I’ve mentioned before, Lexie LOVES the routine of “school.”  She has (on her own) started putting on her little backpack for our learning time, so we can do “school.”  I never wanted to put a label on what we do, but I guess because she has been in preschool before, she put the similarities together?  I know not all children just love learning, reading books, or doing “activities,” and that all of mine won’t be.  That’s the great thing about homeschool- we can modify and adjust to fit everyone’s needs easily.


But Lou is like me, she’s type A and loves school and learning.  We will do what she enjoys, so her love of learning doesn’t dwindle.


Our very loose learning plans/activities for this week included:


Bible

Fruit of the Spirit lessons from Raising Arrows (Lexie is loving this!); Galatians 5:22
Luke chapter 15
The Parable of the Lost Coin- originally just a one day reading, she requests this every single day!

Fruit of the Spirit chart


Reading

The Big Green Pocketbook– We did a few rowing activities with this book, but just for coloring/fine motor practice.  Everything is just for fun at this age  =)
Introduced “No, David!” (this is not my typical type of book to read or enjoy, but when I worked in childcare my 3 & 4 year olds LOVED it.  and I know Lexie is old enough to understand the character lessons in the book as “not good choices” vs things we should do).  

Phonics/language

Talking about the short vowel A sound (very loosely, nothing formal)
Tracing letters P and A- tracing in shaving cream, on ipad app, with crayons, etc
Building letters with letter construction set
Rhyming words

Science

Growing lettuce and our KiwiBox (which is planting seeds)
Weather
water beads/absportion

Art/Crafts

KiwiBox
making green paint by mixing colors
water beads with shaving cream on light table- we also mixed food coloring to make everything orange (her favorite color) … as it turns out it colors the water beads, permanently! 
oobleck in the bathtub

Math

Sorting by size and color (with sorting bears)
making numbers with playdough
building with magnatiles (as always …)

Life Skills

Talking about good manners while on outings (like the girl from our BFIAR story)
Table manners (she tells me “I can’t talk, I have food in my mouth … haha)

We have done a lot more indoor activities this week because it has been cloudy and damp outside.  We need the rain, so complaints here!  Plus, we didn’t do much last week because we were outside so much.










Putting the goodies from out story in her Big Green Pocketbook


Having a picnic with Bubby





Messy fun


What fun did you have with your littles this week, at home or out and about?






Before Five in A Row: The Little Rabbit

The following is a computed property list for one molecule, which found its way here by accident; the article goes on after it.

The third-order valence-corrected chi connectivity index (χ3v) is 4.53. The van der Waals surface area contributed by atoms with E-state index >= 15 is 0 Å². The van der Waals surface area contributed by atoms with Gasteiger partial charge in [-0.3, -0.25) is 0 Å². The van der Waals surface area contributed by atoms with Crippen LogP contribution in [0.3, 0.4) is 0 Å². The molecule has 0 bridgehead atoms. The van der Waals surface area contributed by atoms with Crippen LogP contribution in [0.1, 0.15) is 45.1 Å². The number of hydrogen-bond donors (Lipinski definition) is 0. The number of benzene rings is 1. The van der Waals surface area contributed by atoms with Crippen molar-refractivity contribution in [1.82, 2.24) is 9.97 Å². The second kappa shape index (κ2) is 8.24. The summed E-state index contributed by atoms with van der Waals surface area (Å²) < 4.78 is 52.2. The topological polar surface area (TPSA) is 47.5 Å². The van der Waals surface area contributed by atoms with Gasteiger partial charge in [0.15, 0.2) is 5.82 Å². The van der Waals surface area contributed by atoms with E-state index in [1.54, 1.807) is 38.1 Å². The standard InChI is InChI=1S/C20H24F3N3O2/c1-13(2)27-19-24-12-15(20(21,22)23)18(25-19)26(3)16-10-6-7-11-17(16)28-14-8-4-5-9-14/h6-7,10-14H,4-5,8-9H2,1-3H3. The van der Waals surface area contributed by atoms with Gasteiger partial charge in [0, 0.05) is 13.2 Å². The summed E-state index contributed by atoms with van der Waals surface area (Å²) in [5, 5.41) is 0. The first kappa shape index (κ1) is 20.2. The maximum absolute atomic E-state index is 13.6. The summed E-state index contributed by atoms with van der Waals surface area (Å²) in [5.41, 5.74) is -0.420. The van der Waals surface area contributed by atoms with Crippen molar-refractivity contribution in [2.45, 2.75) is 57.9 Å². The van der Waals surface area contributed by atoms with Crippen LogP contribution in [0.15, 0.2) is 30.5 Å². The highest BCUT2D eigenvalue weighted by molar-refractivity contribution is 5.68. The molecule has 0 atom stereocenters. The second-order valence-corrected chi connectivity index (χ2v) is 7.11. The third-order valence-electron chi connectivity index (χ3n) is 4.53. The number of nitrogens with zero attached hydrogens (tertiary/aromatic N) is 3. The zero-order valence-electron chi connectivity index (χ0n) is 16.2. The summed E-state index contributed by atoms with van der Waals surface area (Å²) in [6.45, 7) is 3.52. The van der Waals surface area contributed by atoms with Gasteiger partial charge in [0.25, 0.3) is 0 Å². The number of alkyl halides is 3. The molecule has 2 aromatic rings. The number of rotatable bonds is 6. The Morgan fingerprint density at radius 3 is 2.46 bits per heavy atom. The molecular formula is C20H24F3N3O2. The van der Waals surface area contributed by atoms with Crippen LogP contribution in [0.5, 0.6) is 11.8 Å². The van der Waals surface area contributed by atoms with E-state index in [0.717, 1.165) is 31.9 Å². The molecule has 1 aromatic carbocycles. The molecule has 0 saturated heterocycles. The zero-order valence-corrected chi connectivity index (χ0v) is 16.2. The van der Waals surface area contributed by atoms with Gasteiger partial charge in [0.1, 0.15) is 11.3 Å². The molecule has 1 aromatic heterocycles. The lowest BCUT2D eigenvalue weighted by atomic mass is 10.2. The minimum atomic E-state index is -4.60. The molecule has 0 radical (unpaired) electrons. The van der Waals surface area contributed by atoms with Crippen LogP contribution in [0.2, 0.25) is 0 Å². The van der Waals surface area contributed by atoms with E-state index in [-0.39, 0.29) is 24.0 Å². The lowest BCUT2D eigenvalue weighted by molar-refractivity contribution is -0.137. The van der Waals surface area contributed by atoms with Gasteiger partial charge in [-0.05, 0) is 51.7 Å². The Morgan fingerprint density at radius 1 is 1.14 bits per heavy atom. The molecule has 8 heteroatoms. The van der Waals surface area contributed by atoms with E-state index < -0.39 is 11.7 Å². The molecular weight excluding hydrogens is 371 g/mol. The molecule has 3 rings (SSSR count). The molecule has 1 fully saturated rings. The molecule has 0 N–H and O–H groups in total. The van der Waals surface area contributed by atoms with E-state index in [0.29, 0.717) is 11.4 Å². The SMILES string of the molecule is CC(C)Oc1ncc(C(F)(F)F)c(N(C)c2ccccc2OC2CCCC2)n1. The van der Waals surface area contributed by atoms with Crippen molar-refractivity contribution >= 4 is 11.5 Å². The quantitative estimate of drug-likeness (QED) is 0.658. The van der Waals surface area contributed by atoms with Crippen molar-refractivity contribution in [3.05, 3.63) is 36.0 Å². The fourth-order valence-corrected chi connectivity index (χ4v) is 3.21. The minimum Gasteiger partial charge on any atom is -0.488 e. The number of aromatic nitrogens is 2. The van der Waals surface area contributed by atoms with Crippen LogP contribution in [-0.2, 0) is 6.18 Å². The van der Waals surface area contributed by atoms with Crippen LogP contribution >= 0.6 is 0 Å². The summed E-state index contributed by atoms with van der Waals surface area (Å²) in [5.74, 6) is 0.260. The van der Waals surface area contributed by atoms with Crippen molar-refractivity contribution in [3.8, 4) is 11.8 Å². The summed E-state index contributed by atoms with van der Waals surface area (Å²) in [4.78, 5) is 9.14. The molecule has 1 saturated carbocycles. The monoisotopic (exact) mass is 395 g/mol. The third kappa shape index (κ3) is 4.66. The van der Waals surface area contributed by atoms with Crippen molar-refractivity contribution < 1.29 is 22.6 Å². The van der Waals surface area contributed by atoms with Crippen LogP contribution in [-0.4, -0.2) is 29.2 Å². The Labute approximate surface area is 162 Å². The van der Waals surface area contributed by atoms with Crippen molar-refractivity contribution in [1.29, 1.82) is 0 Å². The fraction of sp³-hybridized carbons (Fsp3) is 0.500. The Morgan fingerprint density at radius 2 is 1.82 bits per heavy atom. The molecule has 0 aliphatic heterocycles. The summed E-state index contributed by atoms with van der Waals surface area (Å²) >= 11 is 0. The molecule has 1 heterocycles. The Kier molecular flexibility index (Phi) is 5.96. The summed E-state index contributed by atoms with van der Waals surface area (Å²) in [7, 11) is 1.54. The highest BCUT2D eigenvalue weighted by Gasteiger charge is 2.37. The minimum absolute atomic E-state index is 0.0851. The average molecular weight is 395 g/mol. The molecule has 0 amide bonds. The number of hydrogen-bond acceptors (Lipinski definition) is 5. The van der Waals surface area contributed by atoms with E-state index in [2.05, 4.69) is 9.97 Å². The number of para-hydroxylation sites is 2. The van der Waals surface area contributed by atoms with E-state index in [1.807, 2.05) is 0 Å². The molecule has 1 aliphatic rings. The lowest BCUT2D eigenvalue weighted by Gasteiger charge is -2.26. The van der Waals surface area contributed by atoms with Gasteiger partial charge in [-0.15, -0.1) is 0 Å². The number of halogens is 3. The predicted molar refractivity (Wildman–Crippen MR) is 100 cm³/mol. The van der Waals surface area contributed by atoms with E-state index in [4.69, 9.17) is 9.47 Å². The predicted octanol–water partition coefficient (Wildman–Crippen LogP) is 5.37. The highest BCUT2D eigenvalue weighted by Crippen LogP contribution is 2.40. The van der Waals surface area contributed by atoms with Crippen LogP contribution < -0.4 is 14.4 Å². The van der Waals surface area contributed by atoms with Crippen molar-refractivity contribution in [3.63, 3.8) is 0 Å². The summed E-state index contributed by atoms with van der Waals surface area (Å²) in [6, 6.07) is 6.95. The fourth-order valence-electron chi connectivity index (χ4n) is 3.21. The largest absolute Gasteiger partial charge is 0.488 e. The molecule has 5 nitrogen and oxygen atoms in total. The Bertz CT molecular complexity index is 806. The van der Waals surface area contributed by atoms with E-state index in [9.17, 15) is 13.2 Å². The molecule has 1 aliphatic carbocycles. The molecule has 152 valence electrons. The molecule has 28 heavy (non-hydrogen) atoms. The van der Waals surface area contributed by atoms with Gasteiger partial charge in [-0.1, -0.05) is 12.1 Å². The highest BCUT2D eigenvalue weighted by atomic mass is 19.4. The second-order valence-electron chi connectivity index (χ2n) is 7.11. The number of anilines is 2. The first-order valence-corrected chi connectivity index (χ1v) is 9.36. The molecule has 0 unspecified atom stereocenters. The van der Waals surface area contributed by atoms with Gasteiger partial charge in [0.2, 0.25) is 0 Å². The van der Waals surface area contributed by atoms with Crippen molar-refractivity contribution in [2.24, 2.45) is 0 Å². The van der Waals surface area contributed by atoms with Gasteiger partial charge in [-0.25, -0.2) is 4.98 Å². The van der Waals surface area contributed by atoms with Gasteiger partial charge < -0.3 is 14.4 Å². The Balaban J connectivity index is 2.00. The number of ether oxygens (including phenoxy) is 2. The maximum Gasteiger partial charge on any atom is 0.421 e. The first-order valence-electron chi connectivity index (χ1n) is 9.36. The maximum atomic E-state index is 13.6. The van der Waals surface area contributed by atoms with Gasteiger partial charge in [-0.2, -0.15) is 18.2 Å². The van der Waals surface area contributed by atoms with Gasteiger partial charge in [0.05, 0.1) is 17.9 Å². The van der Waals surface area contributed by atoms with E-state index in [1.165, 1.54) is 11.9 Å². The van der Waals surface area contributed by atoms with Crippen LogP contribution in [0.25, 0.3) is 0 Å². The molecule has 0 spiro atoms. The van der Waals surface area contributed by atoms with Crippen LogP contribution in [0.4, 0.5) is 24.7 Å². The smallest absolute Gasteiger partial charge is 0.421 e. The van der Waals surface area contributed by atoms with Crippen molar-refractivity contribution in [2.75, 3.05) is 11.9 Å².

You can find all the printables we used this week at Homeschool Creations.



We had a great week this week!  We really rowed The Little Rabbit for two weeks, like we did the other books we have done.  We really enjoy taking our time.  =)  The great thing is, this is all for fun for us at this age, so there is NO need to hurry.

Lexie really enjoyed doing our activities for The Little Rabbit; later in the week when I told her it was time for activities, her table in the living room suddenly looked like this:

That’s how much she enjoys it!  At the beginning of the week, we began with the tracing sheets.

tracing the word “rabbit”

(I showed her how to trace on the first one, then she did the rest)

so serious!

 We do the tracing sheets for fine motor practice.  At 2.5 years old, I don’t expect anything we are doing to be perfect.  But I do expect her to try, and always do her best.  Here is my favorite activity we do with each book:


Beginning letter sounds.  She got the ALL this time.  I was really impressed; I said I don’t expect the things we are doing to be perfect or correct … but that’s kinda not true.  I do expect the things she has already mastered to be done correctly, or close to it since I know she can.  We all have moments we forget things, or confuse things.  (especially me!)  Anyhow, she got all the beginning letter sounds correctly on the capital sheet, and on the lower case I think she confused the letters b and d.  I have a picture, but I can’t find it anywhere… I may have lost it when I moved it from the phone to the computer.

 This is the matching game… the printables come with several different pictures from the book, some have the name under them, some do not.  They have different activities to go along with each set.  We don’t always use the sheets for their main purpose, simply because she may not be ready for that skill.  But we do use them, even if it is just for identifying the letter, etc.

Add caption

 This was a sorting sheet.  I cut the squares, she glued them in place, either under “flowers” or “animals.”  We talked about each one along the way, and where/if they were in the story.